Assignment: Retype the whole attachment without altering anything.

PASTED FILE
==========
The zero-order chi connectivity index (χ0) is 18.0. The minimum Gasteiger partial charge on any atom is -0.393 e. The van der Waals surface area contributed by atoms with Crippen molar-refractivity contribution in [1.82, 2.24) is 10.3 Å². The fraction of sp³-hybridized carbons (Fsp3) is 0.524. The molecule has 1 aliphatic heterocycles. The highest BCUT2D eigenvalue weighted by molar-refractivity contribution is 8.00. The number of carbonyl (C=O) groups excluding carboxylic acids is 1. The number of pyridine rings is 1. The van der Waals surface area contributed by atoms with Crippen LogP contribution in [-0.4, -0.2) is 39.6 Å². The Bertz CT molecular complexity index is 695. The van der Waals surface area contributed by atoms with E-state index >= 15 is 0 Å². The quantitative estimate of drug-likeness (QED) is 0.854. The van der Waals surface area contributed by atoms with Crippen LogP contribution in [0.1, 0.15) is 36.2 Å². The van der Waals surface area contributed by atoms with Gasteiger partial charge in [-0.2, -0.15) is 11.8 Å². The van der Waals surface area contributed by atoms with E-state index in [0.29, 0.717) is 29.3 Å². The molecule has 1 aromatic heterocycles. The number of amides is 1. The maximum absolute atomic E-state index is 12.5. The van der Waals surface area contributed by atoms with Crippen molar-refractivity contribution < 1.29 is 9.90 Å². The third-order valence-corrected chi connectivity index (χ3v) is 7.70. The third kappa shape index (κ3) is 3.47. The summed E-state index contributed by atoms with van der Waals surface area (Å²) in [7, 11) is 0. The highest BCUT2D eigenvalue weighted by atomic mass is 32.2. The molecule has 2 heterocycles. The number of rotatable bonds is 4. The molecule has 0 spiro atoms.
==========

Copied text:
The zero-order chi connectivity index (χ0) is 18.0. The minimum Gasteiger partial charge on any atom is -0.393 e. The van der Waals surface area contributed by atoms with Crippen molar-refractivity contribution in [1.82, 2.24) is 10.3 Å². The fraction of sp³-hybridized carbons (Fsp3) is 0.524. The molecule has 1 aliphatic heterocycles. The highest BCUT2D eigenvalue weighted by molar-refractivity contribution is 8.00. The number of carbonyl (C=O) groups excluding carboxylic acids is 1. The number of pyridine rings is 1. The van der Waals surface area contributed by atoms with Crippen LogP contribution in [-0.4, -0.2) is 39.6 Å². The Bertz CT molecular complexity index is 695. The van der Waals surface area contributed by atoms with E-state index >= 15 is 0 Å². The quantitative estimate of drug-likeness (QED) is 0.854. The van der Waals surface area contributed by atoms with Crippen LogP contribution in [0.1, 0.15) is 36.2 Å². The van der Waals surface area contributed by atoms with Gasteiger partial charge in [-0.2, -0.15) is 11.8 Å². The van der Waals surface area contributed by atoms with E-state index in [0.29, 0.717) is 29.3 Å². The molecule has 1 aromatic heterocycles. The number of amides is 1. The maximum absolute atomic E-state index is 12.5. The van der Waals surface area contributed by atoms with Crippen molar-refractivity contribution < 1.29 is 9.90 Å². The third-order valence-corrected chi connectivity index (χ3v) is 7.70. The third kappa shape index (κ3) is 3.47. The summed E-state index contributed by atoms with van der Waals surface area (Å²) in [7, 11) is 0. The highest BCUT2D eigenvalue weighted by atomic mass is 32.2. The molecule has 2 heterocycles. The number of rotatable bonds is 4. The molecule has 0 spiro atoms.